Myrrh <br/><em>Commiphora myrrha</em>
Myrrh is a sacred oil and herb, used through centuries of life, love, divinity and death. In the western collective memory, it’s indelibly entwined with frankincense, thanks to the Christian story of the magi bestowing frankincense and myrrh upon a newborn Jesus. Still, as much as the western world knows the name “myrrh”, a select few really know of its beautiful, earthy scent or its healthful uses.
The Magic of Myrrh
Myrrh is actually a resin that comes from the myrrh tree, so it’s a tree extract rather than a flower or fruit extract. To create myrrh essential oil, the tree must first be wounded or cut so that the sap seeps out. The sap forms waxy, sticky droplets that are harvested and dried, becoming glassy and hard, darkening as they age. In ancient times, it was at this hardened stage that resin was transported across land and sea to be used in traditional Chinese medicine, Ayurveda, Egyptian embalming, perfumery, facial treatments, dental health, early Jewish anointing rituals and ancient Greek medicine. Hippocrates frequently wrote about myrrh and its use in medicine.
Today, myrrh is most commonly used as an essential oil that is steam distilled from the hardened resin droplets. It’s an incredibly versatile essential oil, serving to calm health problems, maintain dental health and beautify your life and body. Its use as a healing aromatherapy dates back centuries, but that use, too, continues as a popular modern-day ritual.
Myriad Myrrh Uses
Here’s an overview of just some of the many beneficial uses for myrrh essential oil.
- Relieves Pain. A study two decades ago showed that myrrh essential oil blocks some pain stimuli. More recently, in 2016, myrrh’s effectiveness as an analgesic was tested again, this time with frankincense. The study showed that the two oils combined had a positive effect in alleviating pain responses. Myrrh is also commonly used in China, Greece and India clinics to relieve pain.
- Reduces Inflammation. Terpenoids in myrrh reduce inflammation, giving relief to a number of painful conditions. Especially when used in concert with frankincense, myrrh essential oil eases inflammatory diseases such as rheumatoid arthritis.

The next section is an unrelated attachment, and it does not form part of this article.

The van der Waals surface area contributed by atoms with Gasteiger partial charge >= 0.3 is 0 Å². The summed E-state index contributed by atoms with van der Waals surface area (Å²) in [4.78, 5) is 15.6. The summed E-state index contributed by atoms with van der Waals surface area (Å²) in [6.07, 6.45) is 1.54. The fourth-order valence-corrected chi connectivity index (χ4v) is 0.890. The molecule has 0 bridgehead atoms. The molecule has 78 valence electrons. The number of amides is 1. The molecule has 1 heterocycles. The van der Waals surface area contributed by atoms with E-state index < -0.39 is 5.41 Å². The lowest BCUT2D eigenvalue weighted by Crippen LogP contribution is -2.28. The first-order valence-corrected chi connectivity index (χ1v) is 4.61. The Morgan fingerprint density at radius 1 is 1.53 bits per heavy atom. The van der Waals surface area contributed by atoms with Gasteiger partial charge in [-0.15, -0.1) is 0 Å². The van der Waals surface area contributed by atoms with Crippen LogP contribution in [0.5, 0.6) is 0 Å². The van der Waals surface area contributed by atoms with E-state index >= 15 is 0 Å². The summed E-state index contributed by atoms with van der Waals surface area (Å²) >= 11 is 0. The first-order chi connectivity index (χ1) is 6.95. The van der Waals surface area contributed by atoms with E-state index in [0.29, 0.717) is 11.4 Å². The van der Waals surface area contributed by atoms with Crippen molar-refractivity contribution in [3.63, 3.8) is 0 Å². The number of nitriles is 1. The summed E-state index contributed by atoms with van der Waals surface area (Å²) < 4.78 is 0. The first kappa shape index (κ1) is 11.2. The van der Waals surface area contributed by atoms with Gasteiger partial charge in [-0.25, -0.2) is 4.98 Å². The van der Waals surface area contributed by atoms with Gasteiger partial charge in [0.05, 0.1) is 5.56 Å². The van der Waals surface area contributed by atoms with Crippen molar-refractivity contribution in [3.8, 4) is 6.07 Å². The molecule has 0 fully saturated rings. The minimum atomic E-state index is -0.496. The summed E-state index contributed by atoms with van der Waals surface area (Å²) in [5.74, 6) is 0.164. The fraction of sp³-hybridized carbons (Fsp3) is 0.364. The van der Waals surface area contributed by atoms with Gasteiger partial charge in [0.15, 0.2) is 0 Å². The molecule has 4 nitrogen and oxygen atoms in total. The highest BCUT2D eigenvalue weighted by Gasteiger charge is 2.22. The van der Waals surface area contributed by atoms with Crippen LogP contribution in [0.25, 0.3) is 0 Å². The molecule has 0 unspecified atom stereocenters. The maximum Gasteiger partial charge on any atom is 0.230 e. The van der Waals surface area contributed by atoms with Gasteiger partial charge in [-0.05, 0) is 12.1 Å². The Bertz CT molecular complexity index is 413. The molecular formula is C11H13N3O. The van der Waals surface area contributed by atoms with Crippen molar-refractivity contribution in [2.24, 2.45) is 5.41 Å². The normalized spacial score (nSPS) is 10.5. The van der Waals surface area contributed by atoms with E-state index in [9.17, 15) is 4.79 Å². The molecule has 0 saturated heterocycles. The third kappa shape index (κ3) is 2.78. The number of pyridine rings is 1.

- Kills Parasites. Myrrh is an effective ingredient in an anti-parasitic medication developed to relieve the symptoms and presence of fascioliasis infection.
- Cleans Wounds. Myrrh seems to have an antiseptic and antibacterial effect, cleaning sores and wounds and preventing infection. Myrrh has been used in this way for more than 2,000 years, and it remains a useful tool today.
- Stops Free Radicals. Myrrh essential oil was recently proved in one study to have antioxidant properties. In the study, the resin’s antioxidants prevented liver damage in rabbits. More study is needed to determine the full scope of myrrh antioxidant abilities in humans.
- Dental Health. Myrrh has been used for centuries to ease mouth sores, toothache and a host of painful oral and dental conditions. It remains a useful tool today, too, helping to maintain oral health with its antiseptic, antibacterial and anti-inflammatory benefits.
- Relaxation. The deep earthy scent of myrrh is a relaxing base note in aromatherapy oil blends for massage. Myrrh contains sesquiterpenes, a compound that may be responsible for the relaxation effect of myrrh. More study on the subject needs to be completed to verify the oil’s effectiveness, but we already know from anecdotal and first-hand experience that a massage with myrrh aromatherapy is a peaceful, relaxing experience.
- Root and Throat Chakras. Myrrh aromatherapy helps connect you to the earth, grounding you and giving you the spiritual peace you need to align your root chakra. The scent is also beneficial for balancing the Throat Chakra.
- Protection. Grounding, earthy myrrh helps protect your energy from negative forces.
Some people do ingest myrrh, but it should only be taken internally after clearing the practice with a personal physician or trusted health practitioner. Also, make sure you’re using a grade of myrrh oil that is suitable for consumption as myrrh oil can cause stomach irritation. Myrrh may lower blood pressure and glucose levels, so use only in moderation and under a physician’s supervision. As with all other essential oils, those with sensitive skin should dilute the essential oil in carrier oil before using on skin. They also should conduct a patch test on their skin before using more broadly.
- Botanical Name: Commiphora myrrha
- Common Method of Extraction: Steam distilled
- Plant Part Typically Used: Resin
- Colour: Golden brown
- Consistency: Medium
- Perfumery Note: Base
- Strength of Initial Aroma: Medium to Strong
- Aromatic Description: A sweet smell infused with smokiness and a hint of bitterness